3 Tips for Stress-Free Traveling with ASD

Preparation makes travel enriching for children with autism.


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There is plenty of potential stress for families traveling with children on the spectrum. However, ASD specialists and therapists agree that with adequate preparation, families can build wonderful and memorable travel experiences together.

Preparing children with ASD for travel

Children with ASD are highly sensitive to environmental changes and new situations. Familiarizing them with the travel process can help reduce anxiety and create a sense of safety.

Laurena Chen, an occupational therapist at Sprout in Motion, recommends using visual schedules and social stories to decrease anxiety related to the unknown. 

“Screenshot actual photos or videos of where you’ll go in your travel itinerary, including the airport and security checks. Put them all in a Word document and have it on your phone to go through it with your child, just like a bedtime story, and continue reading this story with them until you fly — or even in the car as you’re going to the airport.”

Wincy Leung, an occupational therapist and team lead of the occupational therapy department at Watchdog Early Educational Centre also emphasizes the importance of preloading.

Wincy suggests incorporating travel-related books, videos, and visual cues in the preloading process as children tend to prefer visual input. Creating social stories and using sequencing cards can further enhance a role-playing process.

Other visual cues that Wincy suggests include highlighting or circling travel dates on a calendar at home, as well as putting up images of your hotel and the tourist destinations you plan to visit.

Role-playing can also be useful in helping expose your child to airport procedures.

Crystal Lee, a Board Certified Behavioral Analyst (BCBA), recommends parents recreate an airport experience before traveling.  “Move suitcases around at home,” says Crystal. “Role-play staying calm during line-up and incrementally increase the duration of waiting.”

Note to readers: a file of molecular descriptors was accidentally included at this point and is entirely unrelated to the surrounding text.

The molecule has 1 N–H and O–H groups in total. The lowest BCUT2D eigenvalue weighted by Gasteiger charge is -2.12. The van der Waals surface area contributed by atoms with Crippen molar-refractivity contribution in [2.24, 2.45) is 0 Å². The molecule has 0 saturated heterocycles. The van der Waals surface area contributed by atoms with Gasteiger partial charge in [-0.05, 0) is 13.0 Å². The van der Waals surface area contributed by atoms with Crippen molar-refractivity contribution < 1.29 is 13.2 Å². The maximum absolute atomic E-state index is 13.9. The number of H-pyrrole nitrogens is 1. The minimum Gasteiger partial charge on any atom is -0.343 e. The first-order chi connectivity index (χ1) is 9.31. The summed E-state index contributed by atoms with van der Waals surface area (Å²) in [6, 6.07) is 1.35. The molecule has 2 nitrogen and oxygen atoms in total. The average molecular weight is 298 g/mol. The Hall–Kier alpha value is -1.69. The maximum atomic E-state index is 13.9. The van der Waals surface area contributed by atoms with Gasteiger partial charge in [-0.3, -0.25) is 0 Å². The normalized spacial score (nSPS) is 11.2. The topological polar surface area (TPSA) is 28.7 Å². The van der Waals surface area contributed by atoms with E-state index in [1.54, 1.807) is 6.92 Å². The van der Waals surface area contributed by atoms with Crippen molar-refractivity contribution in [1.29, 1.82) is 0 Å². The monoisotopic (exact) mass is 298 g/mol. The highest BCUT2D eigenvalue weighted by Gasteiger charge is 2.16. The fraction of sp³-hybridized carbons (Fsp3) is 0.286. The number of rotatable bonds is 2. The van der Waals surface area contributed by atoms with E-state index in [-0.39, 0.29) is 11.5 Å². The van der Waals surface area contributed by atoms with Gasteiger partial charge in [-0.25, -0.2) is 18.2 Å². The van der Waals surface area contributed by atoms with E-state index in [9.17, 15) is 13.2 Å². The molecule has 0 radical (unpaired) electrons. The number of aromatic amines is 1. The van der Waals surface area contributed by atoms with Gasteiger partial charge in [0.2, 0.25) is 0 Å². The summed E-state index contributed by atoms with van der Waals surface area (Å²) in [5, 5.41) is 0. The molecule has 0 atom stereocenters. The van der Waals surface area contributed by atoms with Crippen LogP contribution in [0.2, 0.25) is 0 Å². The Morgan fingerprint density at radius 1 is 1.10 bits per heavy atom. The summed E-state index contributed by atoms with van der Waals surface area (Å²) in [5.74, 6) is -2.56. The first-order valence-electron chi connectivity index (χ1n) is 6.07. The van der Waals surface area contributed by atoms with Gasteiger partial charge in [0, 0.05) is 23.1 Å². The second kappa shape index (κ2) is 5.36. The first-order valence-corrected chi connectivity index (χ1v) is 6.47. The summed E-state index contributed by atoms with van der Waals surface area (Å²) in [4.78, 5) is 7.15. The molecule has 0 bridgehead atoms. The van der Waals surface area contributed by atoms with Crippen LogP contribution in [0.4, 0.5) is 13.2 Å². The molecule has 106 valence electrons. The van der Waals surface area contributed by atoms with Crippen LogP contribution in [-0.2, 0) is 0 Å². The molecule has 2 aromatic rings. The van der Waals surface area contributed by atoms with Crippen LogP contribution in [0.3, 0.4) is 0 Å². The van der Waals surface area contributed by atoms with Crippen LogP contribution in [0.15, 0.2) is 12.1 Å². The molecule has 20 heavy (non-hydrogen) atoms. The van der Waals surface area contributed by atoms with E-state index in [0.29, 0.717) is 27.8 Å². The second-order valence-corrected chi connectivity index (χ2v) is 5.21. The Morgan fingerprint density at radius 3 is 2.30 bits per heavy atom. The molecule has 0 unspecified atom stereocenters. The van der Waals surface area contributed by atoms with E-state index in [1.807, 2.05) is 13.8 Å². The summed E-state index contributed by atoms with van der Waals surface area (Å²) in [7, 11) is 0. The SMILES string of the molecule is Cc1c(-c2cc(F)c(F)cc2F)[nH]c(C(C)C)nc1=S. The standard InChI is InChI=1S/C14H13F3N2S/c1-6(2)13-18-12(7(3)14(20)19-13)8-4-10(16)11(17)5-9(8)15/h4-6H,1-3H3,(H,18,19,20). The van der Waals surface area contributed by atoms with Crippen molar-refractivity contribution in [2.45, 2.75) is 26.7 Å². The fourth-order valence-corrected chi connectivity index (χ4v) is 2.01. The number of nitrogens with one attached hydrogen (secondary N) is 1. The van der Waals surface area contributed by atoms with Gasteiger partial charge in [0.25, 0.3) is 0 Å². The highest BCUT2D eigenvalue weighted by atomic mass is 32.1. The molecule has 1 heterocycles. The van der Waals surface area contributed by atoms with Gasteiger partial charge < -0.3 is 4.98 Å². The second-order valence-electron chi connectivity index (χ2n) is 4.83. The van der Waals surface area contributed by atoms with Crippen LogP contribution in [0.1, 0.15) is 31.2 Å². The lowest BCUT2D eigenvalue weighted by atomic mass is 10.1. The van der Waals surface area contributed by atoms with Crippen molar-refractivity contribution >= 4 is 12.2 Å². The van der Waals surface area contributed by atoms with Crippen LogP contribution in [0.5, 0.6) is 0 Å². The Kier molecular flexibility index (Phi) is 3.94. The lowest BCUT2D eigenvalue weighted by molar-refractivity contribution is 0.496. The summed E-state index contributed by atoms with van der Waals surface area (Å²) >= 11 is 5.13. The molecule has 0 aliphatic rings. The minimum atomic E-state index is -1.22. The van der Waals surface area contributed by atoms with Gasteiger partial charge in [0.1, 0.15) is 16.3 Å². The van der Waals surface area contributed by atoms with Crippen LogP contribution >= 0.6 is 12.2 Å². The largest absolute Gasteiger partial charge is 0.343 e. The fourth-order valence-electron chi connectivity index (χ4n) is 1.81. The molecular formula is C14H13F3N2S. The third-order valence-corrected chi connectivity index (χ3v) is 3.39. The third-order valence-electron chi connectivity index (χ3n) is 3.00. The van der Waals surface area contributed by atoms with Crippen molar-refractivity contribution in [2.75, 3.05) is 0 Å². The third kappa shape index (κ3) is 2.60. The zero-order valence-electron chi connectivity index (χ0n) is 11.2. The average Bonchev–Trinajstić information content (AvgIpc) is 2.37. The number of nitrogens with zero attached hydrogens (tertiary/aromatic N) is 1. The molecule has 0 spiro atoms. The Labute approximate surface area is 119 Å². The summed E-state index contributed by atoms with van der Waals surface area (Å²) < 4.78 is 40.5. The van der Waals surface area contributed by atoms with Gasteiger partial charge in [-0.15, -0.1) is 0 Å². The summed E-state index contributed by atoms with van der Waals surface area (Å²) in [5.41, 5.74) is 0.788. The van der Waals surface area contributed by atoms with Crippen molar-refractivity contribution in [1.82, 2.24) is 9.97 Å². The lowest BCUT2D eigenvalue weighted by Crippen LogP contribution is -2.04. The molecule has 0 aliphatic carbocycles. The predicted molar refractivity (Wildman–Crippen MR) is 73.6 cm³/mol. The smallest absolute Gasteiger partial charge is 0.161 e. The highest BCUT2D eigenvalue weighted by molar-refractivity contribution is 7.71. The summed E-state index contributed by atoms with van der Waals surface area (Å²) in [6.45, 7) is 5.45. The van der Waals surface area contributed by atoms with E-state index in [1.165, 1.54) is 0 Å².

Crystal also suggests recreating cabin experiences at home.  “For turbulence simulation, have your child sit on a chair, stand behind and mildly shake it, then reinforce your child positively for staying calm.”

Creating a travel calendar prior to your trip can help with the preloading process.

Accessing airline assistance for travelers with ASD

Reach out to airport staff at both your departure and arrival locations and contact your airline at least 48-72 hours before your flight to request special accommodations, such as securing a seat for your child in a quieter part of the cabin, away from the lavatories, engines, or galley areas.

Airports can be overwhelming for individuals with ASD, with challenges such as noise, crowds, unfamiliar languages, and the sensory experience of security checks.

Seek available assistance and inquire about the possibility of using a separate fast-track security line. To facilitate this process, carry a copy of your ASD-related disability documentation, which the staff at the check-in counter may require for verification.

Having face masks on hand can be helpful, and Laurena suggests adding essential oils, such as lavender or peppermint— whichever your child tolerates and prefers — to help reduce sensory overload at the airport.

“Test it out at home, don’t do this suddenly on the day of travel,” she advises. 

Ensure your child has secure identification, such as a tag with your contact information, as children with ASD may tend to wander.

Locators like Apple AirTags can help track your child's location but simple methods, such as using a skin-safe marker to write your contact information on your child's arm, also work. The important thing is to have a visible means of identification for your child in case you get separated.

Scented face masks and AirTags are items you could pack in your child's backpack.

Keeping flights stress-free for travelers with ASD

Noise-cancellation headphones, snacks, familiar clothes, and games can help your child feel more settled once you've boarded.

Dr. Andrew Adler, a licensed psychologist and the Clinical Director of Adler Family Centre, suggests planning activities to reduce anxiety. “Make a visual schedule with a specific duration for each activity, such as watching a movie for the first hour, then napping for the next few hours, then coloring for half an hour.”

It may be beneficial to pack your meals or, at the very least, bring snacks.  Occupational therapist Wincy recommends bringing a water bottle with straws, as sucking and blowing can facilitate regulation. Chewy snacks can also alleviate ear pressure during the flight. “Crunchy snacks are also good to provide oral sensation for regulation,” she shares. 

Ensure you bring extra clothes to keep your child warm. Vests are an excellent option because they provide compression and warmth without causing overheating.

When traveling with children with ASD, it's crucial to focus on the positive aspects and celebrate the joy of exploration. These tips can help make travel experiences more comfortable and enjoyable for your child with ASD.


Visit  Resources here to download our curated list of essential travel items. 



  • Consider seeking professional advice for personalized recommendations.
  • Increase familiarity through travel-related social stories and sequencing cards.
  • Practice travel situations through role-play.
  • Pack your child’s favorite toys, books, and games.
  • Bring snacks, noise-canceling headphones or earbuds, and sunglasses for the journey.
  • Pack a sleep bag with familiar bedroom items and daily toiletries.
  • Notify airlines, airports, and hotel guest services for assistance.
  • Consider vacation rentals for accommodations that may offer a more controlled environment.